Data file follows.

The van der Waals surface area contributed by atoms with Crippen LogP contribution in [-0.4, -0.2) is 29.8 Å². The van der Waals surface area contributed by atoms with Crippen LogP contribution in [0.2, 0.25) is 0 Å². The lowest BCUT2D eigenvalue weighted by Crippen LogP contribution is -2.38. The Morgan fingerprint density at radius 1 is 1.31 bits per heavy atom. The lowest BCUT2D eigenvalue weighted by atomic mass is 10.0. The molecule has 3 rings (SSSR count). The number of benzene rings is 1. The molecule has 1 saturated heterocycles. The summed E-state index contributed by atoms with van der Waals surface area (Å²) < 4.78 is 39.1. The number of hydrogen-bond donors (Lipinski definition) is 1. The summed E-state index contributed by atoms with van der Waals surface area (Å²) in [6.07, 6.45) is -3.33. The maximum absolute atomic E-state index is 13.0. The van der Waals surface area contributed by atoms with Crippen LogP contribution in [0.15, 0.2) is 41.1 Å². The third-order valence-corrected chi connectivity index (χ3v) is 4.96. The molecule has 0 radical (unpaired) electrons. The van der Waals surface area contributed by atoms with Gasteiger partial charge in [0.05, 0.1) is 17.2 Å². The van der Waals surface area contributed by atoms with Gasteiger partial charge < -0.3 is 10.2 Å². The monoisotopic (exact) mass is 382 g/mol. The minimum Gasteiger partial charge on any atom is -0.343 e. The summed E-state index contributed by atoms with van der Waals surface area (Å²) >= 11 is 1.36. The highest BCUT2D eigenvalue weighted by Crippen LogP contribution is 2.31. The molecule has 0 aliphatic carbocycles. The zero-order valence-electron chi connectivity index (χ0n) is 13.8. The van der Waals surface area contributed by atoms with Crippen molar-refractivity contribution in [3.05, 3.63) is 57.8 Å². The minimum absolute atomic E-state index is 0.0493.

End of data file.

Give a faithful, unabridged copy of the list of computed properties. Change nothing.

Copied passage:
The van der Waals surface area contributed by atoms with Crippen LogP contribution in [-0.4, -0.2) is 29.8 Å². The van der Waals surface area contributed by atoms with Crippen LogP contribution in [0.2, 0.25) is 0 Å². The lowest BCUT2D eigenvalue weighted by Crippen LogP contribution is -2.38. The Morgan fingerprint density at radius 1 is 1.31 bits per heavy atom. The lowest BCUT2D eigenvalue weighted by atomic mass is 10.0. The molecule has 3 rings (SSSR count). The number of benzene rings is 1. The molecule has 1 saturated heterocycles. The summed E-state index contributed by atoms with van der Waals surface area (Å²) < 4.78 is 39.1. The number of hydrogen-bond donors (Lipinski definition) is 1. The summed E-state index contributed by atoms with van der Waals surface area (Å²) in [6.07, 6.45) is -3.33. The maximum absolute atomic E-state index is 13.0. The van der Waals surface area contributed by atoms with Crippen LogP contribution in [0.15, 0.2) is 41.1 Å². The third-order valence-corrected chi connectivity index (χ3v) is 4.96. The molecule has 0 radical (unpaired) electrons. The van der Waals surface area contributed by atoms with Gasteiger partial charge in [0.05, 0.1) is 17.2 Å². The van der Waals surface area contributed by atoms with Gasteiger partial charge < -0.3 is 10.2 Å². The monoisotopic (exact) mass is 382 g/mol. The minimum Gasteiger partial charge on any atom is -0.343 e. The summed E-state index contributed by atoms with van der Waals surface area (Å²) >= 11 is 1.36. The highest BCUT2D eigenvalue weighted by Crippen LogP contribution is 2.31. The molecule has 0 aliphatic carbocycles. The zero-order valence-electron chi connectivity index (χ0n) is 13.8. The van der Waals surface area contributed by atoms with Crippen molar-refractivity contribution in [3.05, 3.63) is 57.8 Å². The minimum absolute atomic E-state index is 0.0493.